“And this brings us to another great evil, if we will sacrifice so much to brown-stone fronts and the fancied necessity of fashionable streets; if we must live in houses furnace-warmed and if we must live in houses furnace-warmed and eighteen feet by five stories high, for pity’s sake let us so distribute the load of dress our climate requires, as to allow every part of the body be used to carry it up stairs; let the jacket or the shoulder-straps give the chest it share of the work; in a word, let our wives and daughters shoulder their loads, if they would have their days prolonged in the land. “If the ladies will pardon us, we will venture to a hint on the dimensions of the skirt. Its most excellent end is to insure the unrestricted use of the limbs in walking; it must, therefore, be of the sufficient diameter to allow a full step and the necessary space for the underclothing; if it restrict the step in the least degree, it is too small. No woman should be ambitious of a short step; the longer the step the more breadth required, and the greater development of the thorax and lungs; quick and energetic walking, with the shoulders thrown back, will do as much for the grown of the vital organs as singing. Women must dress warmly, keep her feet dry, walk more, and eat more, or she will never fulfill the great object of her creation.”


Fashionable Women

Fashion kills more women than the toil and sorrow. Obedience to fashion is a greater transgression of the laws of woman’s nature, a greater injury to her physical and mental constitution, then the hardships of poverty and neglect. The slave woman at her task will live and grow old, and see two or three generations of her mistresses fade and pass away. The washer-woman, with scarce a ray of hope to cheer her in her tolls, will live to see her fashionable sisters all die around her. The kitchen maid is hearty and strong, when her lady has to be nursed like a sick baby.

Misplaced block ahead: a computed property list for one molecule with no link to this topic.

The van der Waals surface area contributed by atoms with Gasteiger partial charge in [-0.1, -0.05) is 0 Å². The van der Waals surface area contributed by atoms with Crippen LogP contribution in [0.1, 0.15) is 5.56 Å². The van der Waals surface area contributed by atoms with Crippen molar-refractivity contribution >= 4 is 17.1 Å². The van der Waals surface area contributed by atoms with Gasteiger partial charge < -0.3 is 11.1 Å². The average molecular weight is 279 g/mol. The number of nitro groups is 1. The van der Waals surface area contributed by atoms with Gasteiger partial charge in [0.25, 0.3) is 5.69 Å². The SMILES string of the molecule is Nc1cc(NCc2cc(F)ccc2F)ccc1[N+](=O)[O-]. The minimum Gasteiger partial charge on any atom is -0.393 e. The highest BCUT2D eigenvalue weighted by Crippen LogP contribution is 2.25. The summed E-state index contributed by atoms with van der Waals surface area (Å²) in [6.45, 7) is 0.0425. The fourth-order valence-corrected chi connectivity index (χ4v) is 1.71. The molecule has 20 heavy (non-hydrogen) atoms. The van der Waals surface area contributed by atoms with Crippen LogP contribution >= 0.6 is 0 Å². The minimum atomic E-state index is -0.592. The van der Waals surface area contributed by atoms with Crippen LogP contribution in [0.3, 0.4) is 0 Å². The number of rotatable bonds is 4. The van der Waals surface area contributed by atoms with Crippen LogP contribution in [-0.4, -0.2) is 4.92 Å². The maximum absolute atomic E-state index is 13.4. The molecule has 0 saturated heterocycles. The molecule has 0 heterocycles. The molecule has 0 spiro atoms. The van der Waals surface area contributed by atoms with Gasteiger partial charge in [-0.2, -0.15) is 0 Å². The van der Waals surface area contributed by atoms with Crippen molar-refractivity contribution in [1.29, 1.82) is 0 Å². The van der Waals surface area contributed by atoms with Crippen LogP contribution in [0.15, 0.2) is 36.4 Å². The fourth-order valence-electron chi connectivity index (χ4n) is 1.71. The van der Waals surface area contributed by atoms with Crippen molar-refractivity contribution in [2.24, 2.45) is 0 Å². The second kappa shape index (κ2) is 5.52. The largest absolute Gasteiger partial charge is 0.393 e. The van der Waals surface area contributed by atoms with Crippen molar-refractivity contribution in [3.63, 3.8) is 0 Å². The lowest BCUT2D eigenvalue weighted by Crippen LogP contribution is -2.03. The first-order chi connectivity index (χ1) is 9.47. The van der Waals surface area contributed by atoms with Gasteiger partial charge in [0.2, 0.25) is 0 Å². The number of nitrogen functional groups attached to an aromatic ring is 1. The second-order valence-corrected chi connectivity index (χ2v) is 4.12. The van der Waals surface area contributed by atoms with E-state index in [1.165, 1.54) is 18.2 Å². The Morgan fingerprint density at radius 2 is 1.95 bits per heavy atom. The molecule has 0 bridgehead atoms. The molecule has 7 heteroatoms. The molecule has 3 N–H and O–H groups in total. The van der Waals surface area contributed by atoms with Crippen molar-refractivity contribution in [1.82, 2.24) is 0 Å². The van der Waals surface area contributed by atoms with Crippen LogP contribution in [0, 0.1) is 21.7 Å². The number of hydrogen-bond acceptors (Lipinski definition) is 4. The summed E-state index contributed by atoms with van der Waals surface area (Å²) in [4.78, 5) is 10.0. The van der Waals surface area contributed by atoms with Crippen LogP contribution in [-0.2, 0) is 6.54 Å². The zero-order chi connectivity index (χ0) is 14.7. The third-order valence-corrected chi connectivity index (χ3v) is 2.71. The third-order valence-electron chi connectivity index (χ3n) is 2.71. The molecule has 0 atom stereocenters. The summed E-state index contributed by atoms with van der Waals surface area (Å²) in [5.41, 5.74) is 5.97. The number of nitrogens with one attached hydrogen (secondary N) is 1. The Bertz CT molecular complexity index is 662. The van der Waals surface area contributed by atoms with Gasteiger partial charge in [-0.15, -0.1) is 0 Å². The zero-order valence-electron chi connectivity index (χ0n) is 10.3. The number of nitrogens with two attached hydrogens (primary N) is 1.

It is a sad truth that fashion-pampered women are almost worthless for all the good ends of human life. They have but little force of character; they have still less power of moral will, and quite as little physical energy. They live for no great purpose in life; they accomplish no worthy ones. They are only doll-forms in the hands of milliners and servants, to be dressed and fed to order. They dress nobody; they feed nobody; they instruct nobody; they bless nobody. They write no books; they set nor rich examples of virtue and womanly life. If they rear children, servants and nurses do all, save to conceive and give birth to them. And when reared, what are they? What do they ever amount to but weaker scions of the old stock? Who ever heard of a fashionable woman’s child exhibiting any virtue and power of mind for which it became eminent? Read the biographies of
our great and good men and women. Not one of them had a fashionable mother. They nearly all sprang from strong minded women, who had a little to do with fashion as with the changing clouds.